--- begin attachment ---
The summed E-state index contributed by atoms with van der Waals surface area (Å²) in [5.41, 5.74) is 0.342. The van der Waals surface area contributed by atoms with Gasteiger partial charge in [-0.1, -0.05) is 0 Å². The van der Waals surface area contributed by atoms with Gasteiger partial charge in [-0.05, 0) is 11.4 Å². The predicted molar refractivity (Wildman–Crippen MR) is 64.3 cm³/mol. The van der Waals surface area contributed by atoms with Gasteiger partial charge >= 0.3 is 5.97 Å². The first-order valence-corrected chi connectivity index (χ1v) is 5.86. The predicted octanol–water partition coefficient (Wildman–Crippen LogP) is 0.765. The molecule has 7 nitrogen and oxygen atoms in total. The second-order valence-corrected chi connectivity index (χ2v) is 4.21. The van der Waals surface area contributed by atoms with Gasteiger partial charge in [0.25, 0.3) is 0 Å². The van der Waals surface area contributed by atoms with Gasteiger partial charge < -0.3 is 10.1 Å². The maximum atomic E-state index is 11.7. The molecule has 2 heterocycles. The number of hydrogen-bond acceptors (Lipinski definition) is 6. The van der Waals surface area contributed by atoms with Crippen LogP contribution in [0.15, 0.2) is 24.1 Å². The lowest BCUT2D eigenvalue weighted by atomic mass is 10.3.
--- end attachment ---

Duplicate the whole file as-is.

The summed E-state index contributed by atoms with van der Waals surface area (Å²) in [5.41, 5.74) is 0.342. The van der Waals surface area contributed by atoms with Gasteiger partial charge in [-0.1, -0.05) is 0 Å². The van der Waals surface area contributed by atoms with Gasteiger partial charge in [-0.05, 0) is 11.4 Å². The predicted molar refractivity (Wildman–Crippen MR) is 64.3 cm³/mol. The van der Waals surface area contributed by atoms with Gasteiger partial charge >= 0.3 is 5.97 Å². The first-order valence-corrected chi connectivity index (χ1v) is 5.86. The predicted octanol–water partition coefficient (Wildman–Crippen LogP) is 0.765. The molecule has 7 nitrogen and oxygen atoms in total. The second-order valence-corrected chi connectivity index (χ2v) is 4.21. The van der Waals surface area contributed by atoms with Gasteiger partial charge in [0.25, 0.3) is 0 Å². The van der Waals surface area contributed by atoms with Gasteiger partial charge < -0.3 is 10.1 Å². The maximum atomic E-state index is 11.7. The molecule has 2 heterocycles. The number of hydrogen-bond acceptors (Lipinski definition) is 6. The van der Waals surface area contributed by atoms with Crippen LogP contribution in [0.15, 0.2) is 24.1 Å². The lowest BCUT2D eigenvalue weighted by atomic mass is 10.3.